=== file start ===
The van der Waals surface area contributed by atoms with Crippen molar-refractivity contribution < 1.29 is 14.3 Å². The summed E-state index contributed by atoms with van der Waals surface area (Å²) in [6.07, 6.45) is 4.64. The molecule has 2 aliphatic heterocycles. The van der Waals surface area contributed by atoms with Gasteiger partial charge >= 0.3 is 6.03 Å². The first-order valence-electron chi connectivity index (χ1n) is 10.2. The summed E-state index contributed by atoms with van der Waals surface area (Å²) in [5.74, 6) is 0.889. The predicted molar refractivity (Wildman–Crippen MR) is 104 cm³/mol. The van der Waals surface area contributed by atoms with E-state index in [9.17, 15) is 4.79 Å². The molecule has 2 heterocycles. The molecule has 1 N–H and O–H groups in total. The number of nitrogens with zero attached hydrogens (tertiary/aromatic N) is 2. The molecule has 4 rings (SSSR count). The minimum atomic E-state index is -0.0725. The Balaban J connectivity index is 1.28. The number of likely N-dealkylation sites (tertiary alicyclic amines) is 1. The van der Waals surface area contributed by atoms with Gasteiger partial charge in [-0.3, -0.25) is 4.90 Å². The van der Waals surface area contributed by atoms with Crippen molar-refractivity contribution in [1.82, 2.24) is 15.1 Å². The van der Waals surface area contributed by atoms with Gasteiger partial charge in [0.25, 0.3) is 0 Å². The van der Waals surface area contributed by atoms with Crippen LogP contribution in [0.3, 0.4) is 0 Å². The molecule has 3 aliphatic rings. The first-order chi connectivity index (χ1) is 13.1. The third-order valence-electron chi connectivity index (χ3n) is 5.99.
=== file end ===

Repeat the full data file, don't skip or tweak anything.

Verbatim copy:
The van der Waals surface area contributed by atoms with Crippen molar-refractivity contribution < 1.29 is 14.3 Å². The summed E-state index contributed by atoms with van der Waals surface area (Å²) in [6.07, 6.45) is 4.64. The molecule has 2 aliphatic heterocycles. The van der Waals surface area contributed by atoms with Gasteiger partial charge >= 0.3 is 6.03 Å². The first-order valence-electron chi connectivity index (χ1n) is 10.2. The summed E-state index contributed by atoms with van der Waals surface area (Å²) in [5.74, 6) is 0.889. The predicted molar refractivity (Wildman–Crippen MR) is 104 cm³/mol. The van der Waals surface area contributed by atoms with E-state index in [9.17, 15) is 4.79 Å². The molecule has 2 heterocycles. The molecule has 1 N–H and O–H groups in total. The number of nitrogens with zero attached hydrogens (tertiary/aromatic N) is 2. The molecule has 4 rings (SSSR count). The minimum atomic E-state index is -0.0725. The Balaban J connectivity index is 1.28. The number of likely N-dealkylation sites (tertiary alicyclic amines) is 1. The van der Waals surface area contributed by atoms with Gasteiger partial charge in [-0.3, -0.25) is 4.90 Å². The van der Waals surface area contributed by atoms with Crippen molar-refractivity contribution in [1.82, 2.24) is 15.1 Å². The van der Waals surface area contributed by atoms with Gasteiger partial charge in [0.25, 0.3) is 0 Å². The van der Waals surface area contributed by atoms with Crippen LogP contribution in [0.3, 0.4) is 0 Å². The molecule has 3 aliphatic rings. The first-order chi connectivity index (χ1) is 13.1. The third-order valence-electron chi connectivity index (χ3n) is 5.99.